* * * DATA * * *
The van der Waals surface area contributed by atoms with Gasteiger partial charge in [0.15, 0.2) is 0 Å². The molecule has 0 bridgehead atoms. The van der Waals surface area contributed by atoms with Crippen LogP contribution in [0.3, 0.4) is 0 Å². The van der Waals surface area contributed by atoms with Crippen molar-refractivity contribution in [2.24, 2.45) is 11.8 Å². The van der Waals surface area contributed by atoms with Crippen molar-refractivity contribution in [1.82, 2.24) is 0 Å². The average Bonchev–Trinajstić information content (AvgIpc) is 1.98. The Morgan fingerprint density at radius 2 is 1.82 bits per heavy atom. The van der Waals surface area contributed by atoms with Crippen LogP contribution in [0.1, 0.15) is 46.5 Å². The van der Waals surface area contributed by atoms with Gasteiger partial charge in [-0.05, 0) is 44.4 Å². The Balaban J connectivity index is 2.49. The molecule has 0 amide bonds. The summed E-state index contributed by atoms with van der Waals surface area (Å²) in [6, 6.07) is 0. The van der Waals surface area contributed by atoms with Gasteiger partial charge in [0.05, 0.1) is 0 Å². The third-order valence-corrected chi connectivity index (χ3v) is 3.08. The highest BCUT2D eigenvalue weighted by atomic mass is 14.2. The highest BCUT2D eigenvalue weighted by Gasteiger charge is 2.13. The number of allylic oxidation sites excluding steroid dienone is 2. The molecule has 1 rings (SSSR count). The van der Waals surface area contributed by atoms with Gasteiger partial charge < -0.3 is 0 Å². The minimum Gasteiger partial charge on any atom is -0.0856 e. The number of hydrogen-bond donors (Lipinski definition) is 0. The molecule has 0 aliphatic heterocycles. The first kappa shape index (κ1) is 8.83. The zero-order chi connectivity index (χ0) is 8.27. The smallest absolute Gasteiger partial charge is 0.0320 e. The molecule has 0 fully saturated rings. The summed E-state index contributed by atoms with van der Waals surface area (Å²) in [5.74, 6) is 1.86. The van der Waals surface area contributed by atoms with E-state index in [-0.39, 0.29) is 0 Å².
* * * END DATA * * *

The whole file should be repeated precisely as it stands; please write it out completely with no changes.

The van der Waals surface area contributed by atoms with Gasteiger partial charge in [0.15, 0.2) is 0 Å². The molecule has 0 bridgehead atoms. The van der Waals surface area contributed by atoms with Crippen LogP contribution in [0.3, 0.4) is 0 Å². The van der Waals surface area contributed by atoms with Crippen molar-refractivity contribution in [2.24, 2.45) is 11.8 Å². The van der Waals surface area contributed by atoms with Crippen molar-refractivity contribution in [1.82, 2.24) is 0 Å². The average Bonchev–Trinajstić information content (AvgIpc) is 1.98. The Morgan fingerprint density at radius 2 is 1.82 bits per heavy atom. The van der Waals surface area contributed by atoms with Crippen LogP contribution in [0.1, 0.15) is 46.5 Å². The van der Waals surface area contributed by atoms with Gasteiger partial charge in [-0.05, 0) is 44.4 Å². The Balaban J connectivity index is 2.49. The molecule has 0 amide bonds. The summed E-state index contributed by atoms with van der Waals surface area (Å²) in [6, 6.07) is 0. The van der Waals surface area contributed by atoms with Gasteiger partial charge in [0.05, 0.1) is 0 Å². The third-order valence-corrected chi connectivity index (χ3v) is 3.08. The highest BCUT2D eigenvalue weighted by atomic mass is 14.2. The highest BCUT2D eigenvalue weighted by Gasteiger charge is 2.13. The number of allylic oxidation sites excluding steroid dienone is 2. The molecule has 1 rings (SSSR count). The van der Waals surface area contributed by atoms with Gasteiger partial charge < -0.3 is 0 Å². The minimum Gasteiger partial charge on any atom is -0.0856 e. The number of hydrogen-bond donors (Lipinski definition) is 0. The molecule has 0 aliphatic heterocycles. The first kappa shape index (κ1) is 8.83. The zero-order chi connectivity index (χ0) is 8.27. The smallest absolute Gasteiger partial charge is 0.0320 e. The molecule has 0 fully saturated rings. The summed E-state index contributed by atoms with van der Waals surface area (Å²) in [5.74, 6) is 1.86. The van der Waals surface area contributed by atoms with E-state index in [-0.39, 0.29) is 0 Å².